Across the Sahel region, conflicts are growing more frequent and volatile along seasonal grazing routes between nomadic groups and farming communities. As demographic pressure, climate change and armed conflicts intensify the scarcity of natural resources, the micro-conflicts over transhumance are in danger of becoming militarised as inter-community and political tensions rise.
To reduce the risks, the Centre for Humanitarian Dialogue (HD) has been convening mediation processes in various parts in the Sahel region between herder and farmer communities since 2015 to prevent and peacefully manage disputes over natural resources. Over the last six years, HD has led conflict resolution training for 2,000 agropastoral mediators who have fanned out across 129 border communities in Mali, Mauritania, Burkina Faso, Niger and Chad.
This on-the-ground approach has proved its worth. The network of mediators has resolved 1,100 micro-conflicts over access to natural resources and transhumance, while more than 8,000 stolen or lost cattle have been returned to their owners.
The community mediators are also at the heart of mediation of local frameworks to sustainably improve the management mechanisms of disputed natural resources. Based on their experiences, the mediators engage with local and national authorities and the G5 Sahel framework on regional cooperation to outline structural reforms rooted in agropastoral realities and practices.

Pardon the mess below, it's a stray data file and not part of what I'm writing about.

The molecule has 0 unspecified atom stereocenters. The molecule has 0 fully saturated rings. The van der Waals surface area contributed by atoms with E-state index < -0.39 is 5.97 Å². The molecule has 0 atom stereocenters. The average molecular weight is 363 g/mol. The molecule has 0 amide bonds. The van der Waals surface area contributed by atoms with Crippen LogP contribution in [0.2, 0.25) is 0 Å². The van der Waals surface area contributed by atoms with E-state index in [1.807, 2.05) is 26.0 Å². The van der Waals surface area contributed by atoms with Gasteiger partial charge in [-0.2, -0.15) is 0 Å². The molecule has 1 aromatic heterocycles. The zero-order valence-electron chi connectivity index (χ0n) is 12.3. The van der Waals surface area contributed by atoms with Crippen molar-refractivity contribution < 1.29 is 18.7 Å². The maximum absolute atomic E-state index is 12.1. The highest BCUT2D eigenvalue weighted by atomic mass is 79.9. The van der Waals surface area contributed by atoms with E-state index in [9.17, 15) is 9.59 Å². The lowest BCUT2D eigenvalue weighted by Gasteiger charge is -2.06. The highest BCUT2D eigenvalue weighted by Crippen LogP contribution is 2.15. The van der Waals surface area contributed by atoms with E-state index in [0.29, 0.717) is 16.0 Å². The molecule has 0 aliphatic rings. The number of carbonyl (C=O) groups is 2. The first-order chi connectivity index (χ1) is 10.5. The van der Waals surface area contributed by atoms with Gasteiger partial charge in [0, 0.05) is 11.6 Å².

HD’s efforts are contributing to stability in the Sahel by re-establishing traditional mechanisms of mediation among communities and addressing the drivers of conflict – from population and climate issues to governance of rural areas, management of nomadism and the need for cultural, gender and socio-economic inclusion in dialogue and resolution processes.
We hope you find the report and video interesting and informative as HD works to reduce tensions, increase understanding and promote peaceful settlements of agropastoral conflicts in the Sahel.